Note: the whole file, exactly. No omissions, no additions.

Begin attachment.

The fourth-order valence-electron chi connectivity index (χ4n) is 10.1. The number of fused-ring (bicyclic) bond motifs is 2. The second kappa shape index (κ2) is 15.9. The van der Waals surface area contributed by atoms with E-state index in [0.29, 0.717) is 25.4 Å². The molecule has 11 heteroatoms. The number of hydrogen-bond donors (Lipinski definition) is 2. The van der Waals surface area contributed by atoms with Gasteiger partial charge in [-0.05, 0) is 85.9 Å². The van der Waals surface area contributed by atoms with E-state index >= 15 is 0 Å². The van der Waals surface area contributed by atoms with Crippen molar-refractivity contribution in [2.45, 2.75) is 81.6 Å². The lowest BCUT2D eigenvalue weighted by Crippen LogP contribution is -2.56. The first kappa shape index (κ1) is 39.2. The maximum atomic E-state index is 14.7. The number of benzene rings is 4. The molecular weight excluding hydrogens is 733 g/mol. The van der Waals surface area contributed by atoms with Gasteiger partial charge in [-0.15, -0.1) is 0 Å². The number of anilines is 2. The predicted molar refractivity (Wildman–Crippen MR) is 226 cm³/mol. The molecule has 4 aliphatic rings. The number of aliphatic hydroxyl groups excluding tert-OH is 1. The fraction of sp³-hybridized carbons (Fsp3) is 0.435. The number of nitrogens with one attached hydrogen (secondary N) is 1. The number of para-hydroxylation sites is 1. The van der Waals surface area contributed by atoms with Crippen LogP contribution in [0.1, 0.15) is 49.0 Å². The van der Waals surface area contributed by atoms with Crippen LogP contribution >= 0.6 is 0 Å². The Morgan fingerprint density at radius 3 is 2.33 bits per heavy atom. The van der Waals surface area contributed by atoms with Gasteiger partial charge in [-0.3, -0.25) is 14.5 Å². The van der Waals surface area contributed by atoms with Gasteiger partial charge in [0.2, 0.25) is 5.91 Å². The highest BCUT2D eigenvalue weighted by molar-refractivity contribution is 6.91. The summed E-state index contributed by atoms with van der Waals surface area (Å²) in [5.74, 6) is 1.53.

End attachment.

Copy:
The fourth-order valence-electron chi connectivity index (χ4n) is 10.1. The number of fused-ring (bicyclic) bond motifs is 2. The second kappa shape index (κ2) is 15.9. The van der Waals surface area contributed by atoms with E-state index in [0.29, 0.717) is 25.4 Å². The molecule has 11 heteroatoms. The number of hydrogen-bond donors (Lipinski definition) is 2. The van der Waals surface area contributed by atoms with Gasteiger partial charge in [-0.05, 0) is 85.9 Å². The van der Waals surface area contributed by atoms with E-state index >= 15 is 0 Å². The van der Waals surface area contributed by atoms with Crippen molar-refractivity contribution in [2.45, 2.75) is 81.6 Å². The lowest BCUT2D eigenvalue weighted by Crippen LogP contribution is -2.56. The first kappa shape index (κ1) is 39.2. The maximum atomic E-state index is 14.7. The number of benzene rings is 4. The molecular weight excluding hydrogens is 733 g/mol. The van der Waals surface area contributed by atoms with Gasteiger partial charge in [-0.15, -0.1) is 0 Å². The number of anilines is 2. The predicted molar refractivity (Wildman–Crippen MR) is 226 cm³/mol. The molecule has 4 aliphatic rings. The number of aliphatic hydroxyl groups excluding tert-OH is 1. The fraction of sp³-hybridized carbons (Fsp3) is 0.435. The number of nitrogens with one attached hydrogen (secondary N) is 1. The number of para-hydroxylation sites is 1. The van der Waals surface area contributed by atoms with Crippen LogP contribution in [0.1, 0.15) is 49.0 Å². The van der Waals surface area contributed by atoms with Crippen LogP contribution >= 0.6 is 0 Å². The Morgan fingerprint density at radius 3 is 2.33 bits per heavy atom. The van der Waals surface area contributed by atoms with Gasteiger partial charge in [-0.3, -0.25) is 14.5 Å². The van der Waals surface area contributed by atoms with Gasteiger partial charge in [0.2, 0.25) is 5.91 Å². The highest BCUT2D eigenvalue weighted by molar-refractivity contribution is 6.91. The summed E-state index contributed by atoms with van der Waals surface area (Å²) in [5.74, 6) is 1.53.